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The rodeo alone, for example, requires about 1,000 people to stage, not even counting the spectators in the grandstand.Jeff McIntosh/The Canadian Press

The Calgary Stampede, and the exhibitions and fairs that preceded it, survived two world wars and the Great Depression.

Organizers managed to pull off the event in 2013, when a massive flood devastated much of the city’s downtown core, including the Stampede grounds, two weeks before the opening-day parade.

But the COVID-19 pandemic and the increasingly strict prohibitions on mass gatherings and requirements for social distancing pose one of the greatest external obstacles the event has faced.

The Calgary Stampede is scrambling to figure out contingencies in case the event, which includes a rodeo, midway and exhibition that together attract more than 100,000 visitors a day, needs to be adjusted before it begins in the first week of July.

However, any level of social-distancing measures, if they are still in place by the summer, would likely mean that none of it – not the midway, not the rodeo and not the pancake breakfasts that bring large crowds of families to mall parking lots across the city – would be feasible.

“We’re assessing what could be possible or not possible with respect to all of our programming in the coming months, given that the full impact of COVID-19 on the community remains uncertain,” Warren Connell, the CEO of the Calgary Stampede, said in an interview.

“With any social-distancing requirements, it just really wouldn’t be responsible or possible for us to host a Stampede.”

The rodeo alone, for example, requires about 1,000 people to stage, not even counting the spectators in the grandstand. There would be no way to do that while keeping people at a distance.

Mr. Connell said it’s too soon to speculate what might happen or even provide a timeline for when the Stampede would need to make a decision. He said the Stampede supports government efforts to slow the pandemic through social-distancing measures and will follow the direction of public-health officials.

Calgary is not alone. Organizers of large fairs and exhibitions across the country are nervously watching the pandemic and wondering what, if anything, they will be able to salvage.

Some events, such as the Pacific National Exhibition Fair in Vancouver and the Canadian National Exhibition in Toronto, which both start in late August, have extra breathing room to wait if life returns to normal by then.

Others, such as the Manitoba Summer Fair in Brandon, which is scheduled to begin in a little more than two months, will need to make a call soon. The Haliburton County Fair in Minden, Ont., and the Brooklin Spring Fair in Brooklin, Ont., both scheduled for June, have already cancelled.

The Calgary Stampede holds 1,200 events on the grounds every year. Some of those events, such as the Calgary Comic and Entertainment Expo in April, have already been cancelled and the Stampede recently laid off 80 per cent of its staff.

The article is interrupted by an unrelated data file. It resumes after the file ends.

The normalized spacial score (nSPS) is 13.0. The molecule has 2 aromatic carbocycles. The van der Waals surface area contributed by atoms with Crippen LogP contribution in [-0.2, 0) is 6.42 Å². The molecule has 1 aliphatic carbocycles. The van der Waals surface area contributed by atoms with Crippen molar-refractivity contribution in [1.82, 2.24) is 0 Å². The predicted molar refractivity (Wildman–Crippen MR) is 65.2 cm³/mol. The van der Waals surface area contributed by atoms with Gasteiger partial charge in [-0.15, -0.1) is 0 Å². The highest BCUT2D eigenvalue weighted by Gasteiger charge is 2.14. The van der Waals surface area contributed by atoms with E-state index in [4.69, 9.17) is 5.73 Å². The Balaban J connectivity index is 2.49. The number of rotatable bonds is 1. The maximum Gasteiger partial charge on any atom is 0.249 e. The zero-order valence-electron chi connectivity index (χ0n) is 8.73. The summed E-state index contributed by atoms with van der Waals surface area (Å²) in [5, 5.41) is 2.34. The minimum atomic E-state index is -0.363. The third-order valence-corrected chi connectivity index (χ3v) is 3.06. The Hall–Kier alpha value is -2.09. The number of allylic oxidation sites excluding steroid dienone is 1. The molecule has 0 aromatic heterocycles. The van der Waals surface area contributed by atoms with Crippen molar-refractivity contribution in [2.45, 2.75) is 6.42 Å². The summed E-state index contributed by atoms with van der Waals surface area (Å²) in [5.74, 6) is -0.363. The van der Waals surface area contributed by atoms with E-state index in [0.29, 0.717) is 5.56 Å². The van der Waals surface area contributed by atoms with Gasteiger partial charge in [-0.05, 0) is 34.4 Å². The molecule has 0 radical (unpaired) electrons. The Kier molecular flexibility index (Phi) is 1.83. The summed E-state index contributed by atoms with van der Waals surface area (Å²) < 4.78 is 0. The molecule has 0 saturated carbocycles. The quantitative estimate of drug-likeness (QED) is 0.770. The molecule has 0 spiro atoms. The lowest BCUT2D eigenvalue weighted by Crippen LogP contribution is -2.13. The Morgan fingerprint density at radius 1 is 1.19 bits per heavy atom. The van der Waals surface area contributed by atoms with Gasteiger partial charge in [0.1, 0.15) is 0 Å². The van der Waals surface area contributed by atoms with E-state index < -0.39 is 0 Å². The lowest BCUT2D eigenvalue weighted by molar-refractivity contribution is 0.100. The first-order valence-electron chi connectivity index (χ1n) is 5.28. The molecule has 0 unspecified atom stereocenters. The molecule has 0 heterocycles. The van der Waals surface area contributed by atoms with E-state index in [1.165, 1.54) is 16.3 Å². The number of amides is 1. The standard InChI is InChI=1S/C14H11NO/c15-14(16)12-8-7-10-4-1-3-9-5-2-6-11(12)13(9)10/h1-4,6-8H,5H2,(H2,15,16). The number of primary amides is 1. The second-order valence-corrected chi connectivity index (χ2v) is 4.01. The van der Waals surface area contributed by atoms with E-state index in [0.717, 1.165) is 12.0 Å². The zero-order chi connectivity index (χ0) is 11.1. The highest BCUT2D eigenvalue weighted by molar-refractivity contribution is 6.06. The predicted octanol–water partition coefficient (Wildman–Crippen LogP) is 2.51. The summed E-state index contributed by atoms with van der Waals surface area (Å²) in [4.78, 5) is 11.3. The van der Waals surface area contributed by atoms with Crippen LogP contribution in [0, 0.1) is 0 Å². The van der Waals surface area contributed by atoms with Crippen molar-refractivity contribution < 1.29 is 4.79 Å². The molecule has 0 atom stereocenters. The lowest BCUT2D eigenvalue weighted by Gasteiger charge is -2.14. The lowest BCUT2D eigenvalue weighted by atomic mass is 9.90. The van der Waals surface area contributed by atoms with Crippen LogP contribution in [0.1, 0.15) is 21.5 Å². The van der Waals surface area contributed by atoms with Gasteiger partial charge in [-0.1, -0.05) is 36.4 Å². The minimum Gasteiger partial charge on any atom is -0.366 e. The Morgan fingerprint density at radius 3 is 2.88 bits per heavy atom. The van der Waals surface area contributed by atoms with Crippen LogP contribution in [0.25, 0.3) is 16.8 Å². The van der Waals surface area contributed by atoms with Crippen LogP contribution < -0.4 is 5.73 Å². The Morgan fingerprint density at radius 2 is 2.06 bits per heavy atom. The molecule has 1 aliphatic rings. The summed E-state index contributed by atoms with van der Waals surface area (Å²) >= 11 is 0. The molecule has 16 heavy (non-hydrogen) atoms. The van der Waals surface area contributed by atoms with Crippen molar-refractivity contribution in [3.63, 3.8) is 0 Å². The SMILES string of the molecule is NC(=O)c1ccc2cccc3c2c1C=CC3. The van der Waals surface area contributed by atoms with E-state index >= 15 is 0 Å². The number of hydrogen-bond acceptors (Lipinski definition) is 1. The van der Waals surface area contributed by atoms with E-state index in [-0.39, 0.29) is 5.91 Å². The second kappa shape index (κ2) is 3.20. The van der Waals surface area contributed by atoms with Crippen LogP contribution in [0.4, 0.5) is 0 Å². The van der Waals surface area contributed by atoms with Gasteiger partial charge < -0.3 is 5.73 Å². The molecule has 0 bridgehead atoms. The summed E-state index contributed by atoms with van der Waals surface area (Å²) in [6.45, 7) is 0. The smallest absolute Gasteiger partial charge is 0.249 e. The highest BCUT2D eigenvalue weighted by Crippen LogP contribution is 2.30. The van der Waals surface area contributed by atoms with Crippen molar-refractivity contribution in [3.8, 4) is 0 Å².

Mr. Connell said simply delaying the Stampede until later in the year may not be feasible, either. The Stampede is part of a continent-wide circuit of fairs and festivals that depends on trucks full of rides, midway games and food vendors criss-crossing Canada and the United States – serving events that are all making the same calculations as organizers in Calgary.

“Everybody’s sitting here waiting to see what’s going to happen,” he said.

The Calgary Stampede gets its midway and amusement-park rides from North American Midway Entertainment, the U.S. company that also serves the PNE, CNE and other major fairs in Canada. North American Midway owns what was once Ontario-based Conklin Shows.

Vice-president Scooter Korek said the company has already seen disruptions from the COVID-19 pandemic. The Miami Dade County Fair in Florida was scheduled to open on March 12 but was scrapped at the last minute as the county government banned large events.

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Mr. Korek said the company is optimistic many of its events this summer will go ahead as planned. He said the company could mobilize quickly – with as little as a week’s notice – if fair organizers are forced to make last-minute decisions

“We’re planning to come to Canada and keep doing what we do, even if there were just two or three events in Canada that are able to operate,” he said.

“We’re playing this as we go along. We’re going to attend the events that we’ve committed to come to.”

The non-profit organizing committees and agricultural societies that put on many of Canada’s largest fairs is warning that the disruption from the COVID-19 pandemic could have long-term financial consequences for the events.

The Canadian Association of Fairs and Exhibitions has called for the federal government to help the industry, such as through grants or other kinds of financing.

The association’s executive director, Christina Franc, said governments need to recognize that fairs and exhibitions provide a significant economic benefits to their local communities.

“We’re a seasonal business,” she said. “If this goes on for months and months, there’s no chance of recovery.”

A statement from Heritage Canada said the department will continue issuing grants for cultural and sports events, including to help cover the costs associated with pandemic-related cancellations.

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